Quiescence as an Art Form : SAINT MAYBE, <i> By Anne Tyler (Alfred A. Knopf: $22; 355 pp.)</i>
Tourists wouldn’t be scared to find themselves in an Anne Tyler neighborhood, with its mid-middle-class frame houses, its arthritic maples, its front porches decently painted but showing a little sag, its small upkeeps seen to, its big ones put off for the time being.
Not scared but probably lost. Why on earth would they be there? Perhaps taking a few hours from their downtown itinerary to visit the first cousins Mother had lost track of. And to find them unexpectedly lively. And wonder why they’d never been before. And resolve to keep in touch. Perhaps they will.
It’s something like that, reading Tyler. There is a little reluctance, a little impatience. Why are we visiting these ordinary lives instead of seeing the sights? Sure, there’s the quiet desperation, voiced up through moral lucidity and anarchic humor into a kind of scat trumpeting. There is the wildness--wilder for being so reasonable--that makes a trip through her teacup tempest into an odyssey.
It’s high-risk stuff, though, writing at the borderline of dullness. Tyler treads right up to the bland, cute and sentimental, as some Victorian writer might have edged up to the dark and perverse. Occasionally she falls across. She conducts guerrilla raids on banality; sometimes she is captured. She divides sophisticated readers as much as anyone I can think of. Some of them can’t do without her, some can’t abide her, and some incline both ways.
Until her last three books, I might have placed in the last category. But “Dinner at the Homesick Restaurant,” “The Accidental Tourist” and “Breathing Lessons” moved me up into the first. “Dinner” is a perfectly proportioned villa of lights perched firmly if incautiously right up on that borderline. The other two are more like breathtaking sorties, making up in astonishment for a few casualties here and there.
“Saint Maybe” stands some ways behind, I think. It has any number of Tyler virtues; it also has a more insistent quantity of Tyler defects. It takes an extra risk by being more overtly serious than its predecessors, and it does not entirely get away with it.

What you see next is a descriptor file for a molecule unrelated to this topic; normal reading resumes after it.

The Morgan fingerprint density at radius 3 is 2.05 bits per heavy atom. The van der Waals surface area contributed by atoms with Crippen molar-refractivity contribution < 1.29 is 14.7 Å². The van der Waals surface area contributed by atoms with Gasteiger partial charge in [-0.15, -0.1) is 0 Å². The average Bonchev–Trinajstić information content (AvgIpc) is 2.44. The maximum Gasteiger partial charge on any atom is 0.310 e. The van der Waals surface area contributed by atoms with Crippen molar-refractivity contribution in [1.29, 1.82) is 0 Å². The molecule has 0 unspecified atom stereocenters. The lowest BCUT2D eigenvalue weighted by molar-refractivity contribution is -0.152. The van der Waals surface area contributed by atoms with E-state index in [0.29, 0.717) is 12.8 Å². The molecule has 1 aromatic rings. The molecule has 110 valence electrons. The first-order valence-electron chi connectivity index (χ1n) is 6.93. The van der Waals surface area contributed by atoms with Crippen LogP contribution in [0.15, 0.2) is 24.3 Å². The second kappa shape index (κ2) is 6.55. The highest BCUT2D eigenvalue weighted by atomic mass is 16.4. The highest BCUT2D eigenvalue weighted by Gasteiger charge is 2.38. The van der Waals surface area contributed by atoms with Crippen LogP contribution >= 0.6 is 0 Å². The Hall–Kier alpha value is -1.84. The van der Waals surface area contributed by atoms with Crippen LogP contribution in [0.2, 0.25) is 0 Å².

In some respects, “Saint Maybe” will recall “The Accidental Tourist.” It too has a hero whom tragedy knocks into an elusive recessiveness. In both books, the congealing event is the violent death of a loved one. In both, the hero’s gray retreat is breached by a gaudy and eccentric young woman. The resemblance, however, is not imitation but a deliberately worked variation.
Ian Bedloe starts as the youngest and most golden of three children in a Baltimore family that has chosen wonderfulness as its particular domestic myth. The myth-keeper is Bee, the mother. Every Bedloe thing is special; at Christmas, the centerpiece is hors d’oeuvre instead of turkey. Specialness survives the fact that Douglas, the father, is a nice but unremarkable high school teacher, that Claudia, the married daughter, keeps a distance, and that Danny, the older son, works in the post office.
Ian is a star athlete, has a beautiful girlfriend, and will be going to college. He subscribes to the wonderfulness but notices that it has its hitches. When Danny brings home a fiancee who is bubbly but divorced, and the mother of two children, Bee does show a microsecond of hitch. But almost immediately she is celebrating the prospect of future recruits for a family baseball team. Ian wonders: “Already she had passed smoothly over to unquestioning delight, and he had missed his chance to see how she did it.”